“For godly grief produces a repentance that leads to salvation without regret, whereas worldly grief produces death.” II Corinthians 7:10 ESV


In just a few short days we’ll be leaving 2009 forever and begin our venture into a brand new 2010.  Often many of us use this transition period to mark a time of change or New Year’s resolutions.  If you’re one of these who are usually determined to make a resolution, but then after just a few short weeks have forgotten, lost interest, or fallen away from your resolution let me challenge you to make a decision that will last, one that our fickle, fallen nature cannot control nor lose interest in.  Start this New Year on solid ground with a clean slate by way of repentance.  Surely each of us wants a clean slate, our past transgressions forgiven and forgotten, unless of course you enjoy sinking in guilt and depression becoming more distant from the only One capable of saving you.  How then do we proceed with repentance and what do we have to do, more specifically what is repentance?  


Dr. John MacArthur defines repentance as not just a change of mind, but a change of heart.  In accordance with this he adds repentance is “an inward response, not external activity.”  But we must ask an inward response to what?  The answer to this question applies to believers and non-believers alike.  II Timothy 2:25 ESV Paul states, “…God may perhaps grant them repentance leading to a knowledge of truth.”  In Romans 2:4 the Apostle states, “Or do you presume on the riches of his kindness and forbearance and patience, not knowing that God’s kindness is meant to lead you to repentance?”  These two passages indicate that repentance is a response to God’s leading us towards it, specifically through the internal working of the Holy Spirit.  The idea here is that left alone to our own sinfulness we will be perfectly content to wallow in filth, if not for the grace of God leading us to repentance.  How then should we respond to this holy influence?  The psalmist David sings to the Lord, “Search me, O God, and know my heart; Try me, and know my anxieties; And see if there is any wicked way in me, And lead me in the way everlasting.” Psalm 139:23-24 NKJV  We established with the definition of repentance that it is a change of heart, our prayer then should be like David’s that God would search our hearts for any wicked way and when He does, that we may be lead to repentance.   


Repentance then is an inward change of heart toward sin in response to God’s graciousness that softens the hardness of our hearts and leads us towards repentance.  What should our response be once we are searched and found at fault?  In the passage above from II Corinthians, the Apostle Paul states that godly grief or sorrow produces repentance.  When God searches our hearts and reveals to us just how unworthy our sins have made us, the response is godly sorrow.  This response is affected by the recognition of sin through guilt, sorrow for sin committed against a Holy God, and a change or turning away from sin in seeking to be cleansed or pardoned from sin. (Berkhof via MacArthur, Systematic Theology)  True repentance is a heartfelt change in attitude toward sin and God’s working in our lives to make that change complete.  As we’ve pointed out before, King Saul’s attitude toward sin was one of indifference, in that he sinned because he felt like it and his remorse was an external response to being found guilty. I Samuel 13:12 On the converse King David’s sins were numerous and egregious, yet his sorrow was an inward response of heartfelt remorse. II Samuel 12:13 Which heart do you have?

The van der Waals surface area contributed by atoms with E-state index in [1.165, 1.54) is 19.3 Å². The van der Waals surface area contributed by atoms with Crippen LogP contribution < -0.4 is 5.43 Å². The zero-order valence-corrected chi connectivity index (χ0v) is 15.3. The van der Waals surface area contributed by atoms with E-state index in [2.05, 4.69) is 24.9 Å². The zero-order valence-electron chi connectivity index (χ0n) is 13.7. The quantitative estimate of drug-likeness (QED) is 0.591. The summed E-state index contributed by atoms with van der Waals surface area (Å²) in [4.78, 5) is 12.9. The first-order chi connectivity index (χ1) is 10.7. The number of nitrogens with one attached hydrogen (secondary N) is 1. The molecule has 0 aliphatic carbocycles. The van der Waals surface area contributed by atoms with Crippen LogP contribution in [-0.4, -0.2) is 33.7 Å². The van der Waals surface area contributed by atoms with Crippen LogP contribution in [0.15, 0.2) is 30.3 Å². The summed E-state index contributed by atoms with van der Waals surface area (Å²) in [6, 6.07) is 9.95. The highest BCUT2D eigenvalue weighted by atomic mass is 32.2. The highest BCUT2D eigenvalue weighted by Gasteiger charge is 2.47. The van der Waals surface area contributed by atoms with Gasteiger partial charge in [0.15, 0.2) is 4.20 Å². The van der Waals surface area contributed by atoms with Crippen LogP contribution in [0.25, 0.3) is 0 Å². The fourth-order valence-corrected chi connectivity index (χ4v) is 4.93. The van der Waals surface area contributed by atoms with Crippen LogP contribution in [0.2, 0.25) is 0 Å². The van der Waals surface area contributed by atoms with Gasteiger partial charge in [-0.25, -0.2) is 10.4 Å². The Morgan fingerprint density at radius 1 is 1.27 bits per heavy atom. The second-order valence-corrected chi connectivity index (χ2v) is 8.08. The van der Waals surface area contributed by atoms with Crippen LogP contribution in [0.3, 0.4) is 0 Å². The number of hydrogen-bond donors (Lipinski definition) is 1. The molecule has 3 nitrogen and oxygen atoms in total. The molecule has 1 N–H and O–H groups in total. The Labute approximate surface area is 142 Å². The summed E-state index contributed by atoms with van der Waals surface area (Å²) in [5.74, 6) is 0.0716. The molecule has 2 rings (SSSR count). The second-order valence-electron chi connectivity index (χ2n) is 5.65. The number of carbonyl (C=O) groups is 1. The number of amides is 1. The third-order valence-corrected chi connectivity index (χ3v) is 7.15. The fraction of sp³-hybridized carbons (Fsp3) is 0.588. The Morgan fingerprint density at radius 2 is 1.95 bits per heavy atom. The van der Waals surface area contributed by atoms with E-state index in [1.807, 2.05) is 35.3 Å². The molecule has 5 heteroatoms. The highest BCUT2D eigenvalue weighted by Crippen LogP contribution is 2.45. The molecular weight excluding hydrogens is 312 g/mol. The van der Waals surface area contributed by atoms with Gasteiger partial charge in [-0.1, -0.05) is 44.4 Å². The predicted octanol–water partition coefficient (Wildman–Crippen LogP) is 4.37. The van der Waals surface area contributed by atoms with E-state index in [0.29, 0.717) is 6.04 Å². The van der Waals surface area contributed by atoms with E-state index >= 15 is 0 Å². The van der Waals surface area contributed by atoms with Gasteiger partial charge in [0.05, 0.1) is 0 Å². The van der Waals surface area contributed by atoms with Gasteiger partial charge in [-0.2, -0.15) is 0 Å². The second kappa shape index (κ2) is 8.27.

Are you unrepentant today, not knowing of the kindness of God that leads to repentance?  Maybe you have already felt the guilt of sin in your life, but have not yet repented.  Offer up a prayer to God and ask the Lord to search your heart to see if there is any wicked way.  Repent of those sins dear friend, with godly sorrow and come broken before the cross of God’s Son Jesus.  Believe on Him for His power to forgive you from those sins and know that your sins died with Him on the cross.  Just as Jesus rose again, you can now have a new life in Him cleansed from all your sins, trusting in the Savior Jesus Christ for salvation from God’s wrath.


Christians, how will you start your 2010?  Will you carry over your unconfessed sins into the New Year?  Or will you repent knowing that when we confess our sins, God is faithful and just to forgive our sins and cleanse us from all unrighteousness.  I John 1:9  Have you felt distant from God this past year?  Do you feel like you’ve stalled in your faith, with no desire for His Word or a lack of prayer and fellowships with other believers?    It’s likely sin has become an obstacle in your life.  Maybe you’ve found yourself sliding back into the life you once left.  Have you forgotten what you were cleansed from?  II Peter 1:9 Pray that the Lord too might search your heart and find any unconfessed sin and repent.

“Just so, I tell you, there will be more joy in heaven over one sinner who repents than over ninety-nine righteous persons who need no repentance.” Luke 15:7 ESV

“The Lord is not slow to fulfill his promise as some count slowness, but is patient toward you, not wishing that any should perish, but that all should reach repentance.” II Peter 3:9 ESV

“Bear fruit in keeping with repentance.” Matthew 3:8 ESV

“But because of your hard and impenitent heart you are storing up wrath for yourself on the day of wrath when God’s righteous judgment will be revealed.” Romans 2:5 ESV

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Christian saved by grace through faith.


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